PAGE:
• Adjustable Rate Mortgage If the interest rate on mortgage can be changed, the mortgage is an adjustable rate mortgage (ARM.) ARMs are easier to qualify for because their initial low interest rate results in a lower payment. Based on the terms of the loan program, the rate can be adjusted up (or down) over the term of the loan—usually in 1year increments. Rate caps limit how much the interest rate can change at one time and over the life of the loan.
  • Balloon Mortgage Some lenders offer loans that mature before the loan is fully amoritized. For instance a 723 loan comes due after 7 years, but it may have an option to renew for 23 additional years at a predetermined rate if the borrower meets certain requirements.
  • Origination Fees Lenders typically charge an origination fee. This fee pays the lender for the services of the loan officer and staff who process your loan application.
  • Discount Points These points are a onetime charge sometimes levied by the lender. You may use points to achieve a lower permanent interest rate because you pay some of the interest in a lump sum upfront at the closing.
  • Principal, Interest, Taxes & Interest (PITI) Mortgage payments are made up of principal interest, taxes and insurance. The principal and interest are calculated based on loan amount, interest rate, and term of the loan. In the early years most of your monthly payments applies to interest, and it reduces the loan principal only slightly. A portion of your mortgage payment may be set aside in an escrow account to pay your local property taxes and your homeowner’s hazard insurance. This insurance usually covers theft, fire, wind, hail, and other catastrophic damage to the structure.
  • Ratios Lenders consider three ratios in mortgage processing:
    • The housing expense or frontend ratio (Divide your proposed monthly mortgage payment by your gross (before tax) monthly income. If your monthly income is $4,000 and the proposed monthly mortgage payment is $1,000, you have a frontend or housing expense ration of 25 percent. A typical limit for this ration ranges from 28 to 33 percent.)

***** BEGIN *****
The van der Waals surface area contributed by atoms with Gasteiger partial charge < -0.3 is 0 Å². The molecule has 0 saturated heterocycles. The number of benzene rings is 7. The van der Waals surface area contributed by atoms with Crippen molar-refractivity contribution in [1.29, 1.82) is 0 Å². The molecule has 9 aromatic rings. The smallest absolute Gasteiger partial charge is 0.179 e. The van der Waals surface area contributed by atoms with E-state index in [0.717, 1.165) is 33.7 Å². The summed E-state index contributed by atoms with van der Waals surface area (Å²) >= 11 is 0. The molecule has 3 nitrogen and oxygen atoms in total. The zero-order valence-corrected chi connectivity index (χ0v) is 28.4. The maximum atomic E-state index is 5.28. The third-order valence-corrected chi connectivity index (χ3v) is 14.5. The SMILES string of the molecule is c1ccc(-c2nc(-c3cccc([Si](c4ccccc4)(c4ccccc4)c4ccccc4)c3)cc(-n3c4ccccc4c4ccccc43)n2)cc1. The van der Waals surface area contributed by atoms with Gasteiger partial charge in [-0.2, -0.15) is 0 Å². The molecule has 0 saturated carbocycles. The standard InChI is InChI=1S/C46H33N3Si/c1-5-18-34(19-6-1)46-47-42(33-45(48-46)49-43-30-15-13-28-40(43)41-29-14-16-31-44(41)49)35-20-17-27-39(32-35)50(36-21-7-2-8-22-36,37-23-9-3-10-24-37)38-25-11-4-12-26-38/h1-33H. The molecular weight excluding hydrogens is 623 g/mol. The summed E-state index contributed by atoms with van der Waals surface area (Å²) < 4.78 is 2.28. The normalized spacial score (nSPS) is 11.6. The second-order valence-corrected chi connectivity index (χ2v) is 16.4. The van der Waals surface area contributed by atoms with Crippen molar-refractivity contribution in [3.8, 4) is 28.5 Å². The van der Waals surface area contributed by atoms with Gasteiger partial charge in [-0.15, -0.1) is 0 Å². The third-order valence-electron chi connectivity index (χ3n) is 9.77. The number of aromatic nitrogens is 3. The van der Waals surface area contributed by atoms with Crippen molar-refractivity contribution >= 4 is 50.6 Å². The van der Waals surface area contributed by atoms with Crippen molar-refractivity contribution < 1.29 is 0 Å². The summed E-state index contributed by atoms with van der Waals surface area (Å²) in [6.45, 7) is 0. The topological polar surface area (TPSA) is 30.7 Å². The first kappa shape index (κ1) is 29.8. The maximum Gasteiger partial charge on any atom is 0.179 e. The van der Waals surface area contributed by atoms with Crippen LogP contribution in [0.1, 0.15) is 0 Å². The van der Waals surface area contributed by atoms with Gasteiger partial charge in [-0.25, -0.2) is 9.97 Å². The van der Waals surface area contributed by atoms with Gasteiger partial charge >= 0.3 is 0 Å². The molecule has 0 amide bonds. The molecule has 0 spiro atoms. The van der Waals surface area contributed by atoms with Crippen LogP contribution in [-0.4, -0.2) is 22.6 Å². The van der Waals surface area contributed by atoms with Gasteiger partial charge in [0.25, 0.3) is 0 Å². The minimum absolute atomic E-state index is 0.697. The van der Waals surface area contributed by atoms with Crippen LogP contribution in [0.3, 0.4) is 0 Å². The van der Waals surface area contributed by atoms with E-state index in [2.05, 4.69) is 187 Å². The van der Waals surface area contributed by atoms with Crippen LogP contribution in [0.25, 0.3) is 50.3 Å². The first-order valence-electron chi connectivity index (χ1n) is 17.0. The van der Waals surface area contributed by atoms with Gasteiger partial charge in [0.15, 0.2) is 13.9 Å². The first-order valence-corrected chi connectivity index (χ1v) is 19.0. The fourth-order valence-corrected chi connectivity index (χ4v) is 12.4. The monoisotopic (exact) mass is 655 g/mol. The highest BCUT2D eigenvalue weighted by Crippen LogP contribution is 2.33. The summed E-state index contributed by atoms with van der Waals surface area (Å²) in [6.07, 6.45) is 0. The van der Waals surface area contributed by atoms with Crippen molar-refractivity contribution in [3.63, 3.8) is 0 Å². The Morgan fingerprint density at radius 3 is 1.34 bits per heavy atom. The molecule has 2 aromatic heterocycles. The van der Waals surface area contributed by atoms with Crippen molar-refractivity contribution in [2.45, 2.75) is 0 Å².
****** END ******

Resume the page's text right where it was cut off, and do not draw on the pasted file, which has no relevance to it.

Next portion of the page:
• The debt or backend ration (Add your total debts and obligations including mortgage, car, furniture, student loans, child support, charge card debt, and so on. Divide this total by your gross monthly income. Lenders typically use a limit of 36 percent. FHAinsured loans use 41 percent. Compensating factors, such as a large savings balance or a highly energyefficient home, can affect these guidelines.
    • The loantovalue ratio (If a home appraises for $100,000 and the loan program permits an 80 percent loan –tovalue ratio, a qualified borrower can obtain an $80,000 mortgage. The remaining 20 percent comes from the buyer’s downpayment.)
  • FHA Insured Loans The Federal Housing Administration does not lend money; it insures mortgage loans. Some FHA programs require as little as 3 percent down, although maximum loan amounts limit the loan amount available by area. The cost or premium for FHA mortgage insurance is normally added to the loan and paid over the life of the mortgage.
  • VA Guaranteed Loans Verteran Administration loans are available to qualifying veterans of military service. VA loans are guaranteed rather than insured. The VA guarantees 25 to 50 percent of the loan and thereby protects the lender from loss. Veterans can sometimes qualify for a mortgage without any down payment, but they still must pay a funding fee.
  • Conventional These loans are neither FHA insured nor VA guaranteed. Most conventional lenders prefer a 10 to 20 percent or greater downpayment, but some require borrowers with downpayments of less than 20 percent to purchase private mortgage insurance.